Osteopathic manipulative treatment, or OMT, is hands-on care. It involves using the hands to diagnose, treat, and prevent illness or injury. Using OMT, your osteopathic physician will move your muscles and joints using techniques including stretching, gentle pressure and resistance.

Traditional medicine typically focuses on a disease or a part of the body. In contrast, osteopathic manipulative medicine strives to treat a patient as a whole. Conditions that can benefit from osteopathic manipulative medicine include sports injuries, lower back pain, and neck pain. In addition, people who suffer from migraines, asthma, and menstrual pain might benefit from osteopathic manipulative treatments.

Hands on care provided in a comfortable and compassionate environment.

After a thorough examination and diagnosis, treatment may include osteopathic manipulative treatment (OMT), medications, various types of injections and/or back surgery. As a treatment, osteopathic manipulation attempts to improve joint range of motion and balance tissue and muscle mechanics in order to relieve pain. The goal of osteopathic treatment is to enhance the patient’s ability to function independently with minimal or no pain, while maintaining this independence through appropriate home exercises, nutrition, and lifestyle.

The number of OMT treatments required varies with each patient and condition. While there are no “hard and fast” rules as to the duration and exact number of treatments required, objective improvement in pain and/or functional abilities should become apparent in as few as five to six consecutive treatments, unless there are prominent complicating factors. (Source: American Osteopathic Association Protocols for OMT, 1998 Division of Socioeconomic Affairs.)

  • Initially, treatment may be twice a week for two to four weeks (in rare cases, treatment may be three times a week).
  • Follow-up treatments typically are no more frequent than once or twice a week for a certain period of time (not open-ended).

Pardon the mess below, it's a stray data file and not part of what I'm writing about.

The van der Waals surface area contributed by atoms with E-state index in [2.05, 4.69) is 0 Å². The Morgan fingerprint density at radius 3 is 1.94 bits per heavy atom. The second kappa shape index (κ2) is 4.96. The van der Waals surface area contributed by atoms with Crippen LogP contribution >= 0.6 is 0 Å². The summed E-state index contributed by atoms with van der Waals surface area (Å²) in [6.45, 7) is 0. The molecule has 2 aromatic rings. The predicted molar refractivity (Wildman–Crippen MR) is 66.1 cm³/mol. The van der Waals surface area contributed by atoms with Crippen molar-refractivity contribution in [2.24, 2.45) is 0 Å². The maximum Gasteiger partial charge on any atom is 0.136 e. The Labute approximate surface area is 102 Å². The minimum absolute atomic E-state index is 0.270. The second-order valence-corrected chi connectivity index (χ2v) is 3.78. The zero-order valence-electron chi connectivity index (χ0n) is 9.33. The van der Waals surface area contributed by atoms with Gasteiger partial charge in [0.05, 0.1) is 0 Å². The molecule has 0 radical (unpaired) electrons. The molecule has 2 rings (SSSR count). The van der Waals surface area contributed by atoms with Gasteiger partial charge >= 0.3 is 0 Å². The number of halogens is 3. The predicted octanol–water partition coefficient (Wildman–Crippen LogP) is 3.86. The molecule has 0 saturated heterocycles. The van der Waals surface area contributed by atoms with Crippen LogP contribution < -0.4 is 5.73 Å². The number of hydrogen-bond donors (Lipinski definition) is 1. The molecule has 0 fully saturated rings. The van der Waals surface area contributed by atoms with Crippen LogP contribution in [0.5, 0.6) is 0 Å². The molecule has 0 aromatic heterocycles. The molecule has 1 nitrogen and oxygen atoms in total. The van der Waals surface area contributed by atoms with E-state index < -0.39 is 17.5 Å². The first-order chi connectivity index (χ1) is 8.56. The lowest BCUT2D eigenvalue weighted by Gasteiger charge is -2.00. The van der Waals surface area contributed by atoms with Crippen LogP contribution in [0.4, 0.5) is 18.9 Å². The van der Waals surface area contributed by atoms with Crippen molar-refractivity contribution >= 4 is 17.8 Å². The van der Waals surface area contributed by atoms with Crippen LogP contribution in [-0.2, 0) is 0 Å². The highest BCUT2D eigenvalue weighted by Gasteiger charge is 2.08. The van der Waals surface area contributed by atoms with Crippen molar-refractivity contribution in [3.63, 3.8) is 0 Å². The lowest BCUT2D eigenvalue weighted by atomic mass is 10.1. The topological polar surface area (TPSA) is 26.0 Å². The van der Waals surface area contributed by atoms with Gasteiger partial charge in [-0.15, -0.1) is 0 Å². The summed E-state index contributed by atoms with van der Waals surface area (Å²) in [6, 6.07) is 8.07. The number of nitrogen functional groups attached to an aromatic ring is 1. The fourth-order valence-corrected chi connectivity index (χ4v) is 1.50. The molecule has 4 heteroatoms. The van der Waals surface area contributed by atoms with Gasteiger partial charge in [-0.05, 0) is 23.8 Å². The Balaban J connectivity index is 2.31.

Accordingly, in a chronic pain situation and as long as function is maintained, treatment is generally reduced to a minimum yet reasonable number of visits, but may require a limited set of additional treatments during an episode of exacerbation.

Trigger Point Injections

Trigger point injection (TPI) is used to treat extremely painful areas of muscle. Normal muscle contracts and relaxes when it is active. A trigger point is a knot or tight band of muscle that forms when muscle fails to relax. The knot often can be felt under the skin and may twitch involuntarily when touched (called a jump sign).

The trigger point can trap or irritate surrounding nerves and cause referred pain — pain felt in another part of the body. Scar tissue, loss of range of motion, and weakness may develop over time.

Here at Horizon Highland Falls, we can offer trigger point injections.

  • They take approximately 15 minutes.
  • Sometimes when trigger point injections are performed over a sensitive area of the body, a topical vapo-coolant spray (cold spray that numbs the skin) may be applied to decrease the discomfort.
  • A small needle is inserted into the trigger point and a local anesthetic (e.g., lidocaine, procaine) with or without a corticosteroid is injected.
  • Injection of medication inactivates the trigger point and thus alleviates pain.

Sustained relief usually is achieved with a brief course of treatment.

Joint Injections

A  joint injection (intra-articular injection) is a procedure used in the treatment of inflammatory joint conditions, such as rheumatoid arthritis, tendinitis, Carpal Tunnel Syndrome, psoriatic arthritis, gout, and occasionally osteoarthritis.   The technique may be used to also withdraw excess fluid from the joint, which might be causing inflammation.

  • A hypodermic needle is injected into the affected joint and delivers a dose of any one of many anti-inflammatory agents. The medication injected, usually a steroid, is meant to reduce the inflammation and/or swelling of tissue in the joint space. This may in turn reduce pain, and other symptoms caused by inflammation or irritation of the joint and surrounding structures.
  • The injection typically consists of a local anesthetic and a steroid medication.
  • The actual injection takes only a few minutes.

Immediately after the injection, patients should note that their pain may be gone or quite less. This is due to the local anesthetic injected. This will last only for a few hours. Pain will return for a day or two. This is due to the mechanical process of needle insertion as well as initial irritation from the steroid itself. Long-term pain relief is usually notable starting the 2nd to 3rd day following the procedure.